• Clearly separate stay interviews from performance reviews: Stay interviews turn the tables on employee performance interviews. In essence, your employees are evaluating the performance of your management team and your organization as a whole. As such, you want to make it clear that this conversation is completely separate from a performance review—and what they say will have no influence on that important conversation.

The best stay interview questions

So, you have your stay interviews scheduled, you’ve clearly conveyed the purpose, and identified the best place to conduct them. So now what, specifically, are you going to ask? The best stay interviews strike a balance between asking some predetermined questions while also allowing for the conversation to head in other unanticipated directions to gain a deeper understanding of what your employee is thinking and feeling.

Help employees understand

The best stay questions should help employees understand that:

  • You appreciate/value their loyalty: Everyone likes a compliment—even those who may say otherwise. With that in mind, think about framing questions in a way that conveys that appreciation. One way to approach that is to highlight something they excel at or one of their recent wins as part of a question focused on what gives them the most satisfaction in their work. A word of warning: don’t lay it on too thick. Employees will sense if you are trying to butter them up or going overboard with praise and that could have the exact opposite effect of what you are striving for.
  • You care about more than just performance: Winning isn’t everything…full stop. Of course, strong performance is highly valued and ultimately the key to an employee’s—and your company’s success. Yet employees need to understand that you don’t just care about their results, but also who they are as a person and the challenges they may face from time to time. Showing authentic empathy and understanding reassures your employees that their opinions and thoughts are valued within your company.
  • You’re open to making changes: The best way to kill a stay interview is to somehow send a message that you are just going through the motions and what you hear won’t result in any meaningful change. Conversely, you don’t want to set expectations that wholesale change can occur, and then not be able to deliver on the back end. Honesty in the best policy here, making it clear to the employee at the outset that you value their feedback and that your aim is to do what is possible to address problems or make improvements
Help you discover

The best stay interview questions help you discover:

  • Warning signs that indicate a key player needs more support or direction: Some employees may just come out and say that they need additional support to operate at an optimal level. Others may be more reserved but might point out examples in which greater support or direction could have benefitted them. In either case, stay interviews allow you to get insights into those challenges, often before they worsen to the point that a key employee considers jumping to a new job.
  • Ways to keep the employees you’ve invested in at your company: The best stay interviews identify problems as well as opportunities. With that in mind, these interviews can unearth steps you can take to make sure your best employees stick around. Maybe you learn that several employees will be more productive and engaged through a hybrid arrangement that blends remote and in-office work. Or you may find that a top performer gets satisfaction from helping others succeed so you can look for mentoring opportunities that would meet that need. These actions show your continued commitment to investing in your employees to assure they continue to thrive and grow in their careers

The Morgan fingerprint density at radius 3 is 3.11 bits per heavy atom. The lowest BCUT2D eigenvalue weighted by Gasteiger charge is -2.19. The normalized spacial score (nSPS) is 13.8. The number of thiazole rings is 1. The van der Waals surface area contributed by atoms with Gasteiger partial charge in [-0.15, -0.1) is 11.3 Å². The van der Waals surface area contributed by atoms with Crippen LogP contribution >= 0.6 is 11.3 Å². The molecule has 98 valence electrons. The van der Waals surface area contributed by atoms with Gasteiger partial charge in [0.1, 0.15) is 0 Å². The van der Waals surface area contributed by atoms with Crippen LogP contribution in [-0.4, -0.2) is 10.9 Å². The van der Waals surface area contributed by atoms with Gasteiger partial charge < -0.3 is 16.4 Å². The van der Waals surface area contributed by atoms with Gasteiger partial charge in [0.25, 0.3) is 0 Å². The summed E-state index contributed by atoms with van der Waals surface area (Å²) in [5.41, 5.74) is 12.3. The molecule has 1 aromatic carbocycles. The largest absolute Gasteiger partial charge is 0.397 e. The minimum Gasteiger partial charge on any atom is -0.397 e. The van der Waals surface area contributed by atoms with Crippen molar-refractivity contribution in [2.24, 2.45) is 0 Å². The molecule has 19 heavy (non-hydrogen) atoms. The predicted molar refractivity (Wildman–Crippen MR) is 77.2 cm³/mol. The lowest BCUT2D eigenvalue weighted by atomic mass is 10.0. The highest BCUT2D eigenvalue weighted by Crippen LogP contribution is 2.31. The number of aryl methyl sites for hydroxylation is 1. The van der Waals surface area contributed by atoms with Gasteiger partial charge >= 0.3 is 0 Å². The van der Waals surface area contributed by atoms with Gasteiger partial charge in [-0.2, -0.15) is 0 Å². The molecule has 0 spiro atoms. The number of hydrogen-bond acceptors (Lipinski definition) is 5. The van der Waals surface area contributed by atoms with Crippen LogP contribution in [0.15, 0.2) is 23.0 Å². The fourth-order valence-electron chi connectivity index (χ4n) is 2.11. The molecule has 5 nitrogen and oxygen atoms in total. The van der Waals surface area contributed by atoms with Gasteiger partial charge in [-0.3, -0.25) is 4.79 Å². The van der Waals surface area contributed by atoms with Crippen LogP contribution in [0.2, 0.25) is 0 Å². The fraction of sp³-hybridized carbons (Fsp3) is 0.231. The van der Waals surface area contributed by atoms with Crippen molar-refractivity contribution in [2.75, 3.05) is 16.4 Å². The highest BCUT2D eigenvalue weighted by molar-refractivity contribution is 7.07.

• Low-cost changes to reaffirm employees’ commitment and engagement: If you haven’t done stay interviews previously, introducing them represents a change in the culture of your team and organization that can deepen commitment and engagement. Beyond that, the interviews themselves can elicit a range of potential low-cost changes that can make a difference in how employees feel about their work life.

Maybe employees are feeling burned out by the end of the long week.  Instituting a policy that allows employees to log off at 2 pm on Fridays can demonstrate that you heard them and are doing something about it. Or perhaps it’s making some tweaks to your office space to allow for more spontaneous collaboration or greater privacy. These types of actions demonstrate responsiveness and understanding that can, over time, build stronger engagement and loyalty.

Examples of stay interview questions

You’re typically not looking for yes-or-no answers to stay interview questions. Instead, your focus should be on posing open-ended questions that get employees talking and expanding upon their responses so you can get a clear picture of where they are at—and where they want their careers to go. Some examples of good stay questions include:

  • What kind of feedback or recognition would you like about your performance that you aren’t currently getting?
  • What talents, interests, or skills do you have that we could be utilizing more?
  • What have you felt good about accomplishing in your job and your time here?
  • What kinds of flexibility would be helpful to you in balancing your work and home life?
  • If you could change one thing about your job, team, or company, what would it be?

Key takeaways

Exit interviews may still have a place at your company. Yet adding stay interviews to the mix will help ensure that you are doing less of those exit interviews by keeping your team engaged, satisfied, and productive. SurveyMonkey Enterprise provides all the tools and technology you need to build engagement and drive productivity.